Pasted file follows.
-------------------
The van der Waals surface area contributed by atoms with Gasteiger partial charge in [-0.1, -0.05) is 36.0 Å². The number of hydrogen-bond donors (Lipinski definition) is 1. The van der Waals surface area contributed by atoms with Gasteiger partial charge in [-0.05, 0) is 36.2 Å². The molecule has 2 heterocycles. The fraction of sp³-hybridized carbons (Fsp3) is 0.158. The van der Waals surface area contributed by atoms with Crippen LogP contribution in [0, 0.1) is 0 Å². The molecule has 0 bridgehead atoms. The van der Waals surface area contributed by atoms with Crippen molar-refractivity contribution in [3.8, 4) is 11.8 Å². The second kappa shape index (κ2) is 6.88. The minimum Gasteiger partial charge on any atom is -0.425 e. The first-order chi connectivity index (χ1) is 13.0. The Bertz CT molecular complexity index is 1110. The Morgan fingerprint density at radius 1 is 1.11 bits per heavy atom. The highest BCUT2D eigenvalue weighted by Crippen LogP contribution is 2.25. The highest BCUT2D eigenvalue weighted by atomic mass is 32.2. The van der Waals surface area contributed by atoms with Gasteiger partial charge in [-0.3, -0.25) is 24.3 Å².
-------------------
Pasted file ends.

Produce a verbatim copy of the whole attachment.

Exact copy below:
The van der Waals surface area contributed by atoms with Gasteiger partial charge in [-0.1, -0.05) is 36.0 Å². The number of hydrogen-bond donors (Lipinski definition) is 1. The van der Waals surface area contributed by atoms with Gasteiger partial charge in [-0.05, 0) is 36.2 Å². The molecule has 2 heterocycles. The fraction of sp³-hybridized carbons (Fsp3) is 0.158. The van der Waals surface area contributed by atoms with Crippen LogP contribution in [0, 0.1) is 0 Å². The molecule has 0 bridgehead atoms. The van der Waals surface area contributed by atoms with Crippen molar-refractivity contribution in [3.8, 4) is 11.8 Å². The second kappa shape index (κ2) is 6.88. The minimum Gasteiger partial charge on any atom is -0.425 e. The first-order chi connectivity index (χ1) is 13.0. The Bertz CT molecular complexity index is 1110. The Morgan fingerprint density at radius 1 is 1.11 bits per heavy atom. The highest BCUT2D eigenvalue weighted by Crippen LogP contribution is 2.25. The highest BCUT2D eigenvalue weighted by atomic mass is 32.2. The van der Waals surface area contributed by atoms with Gasteiger partial charge in [-0.3, -0.25) is 24.3 Å².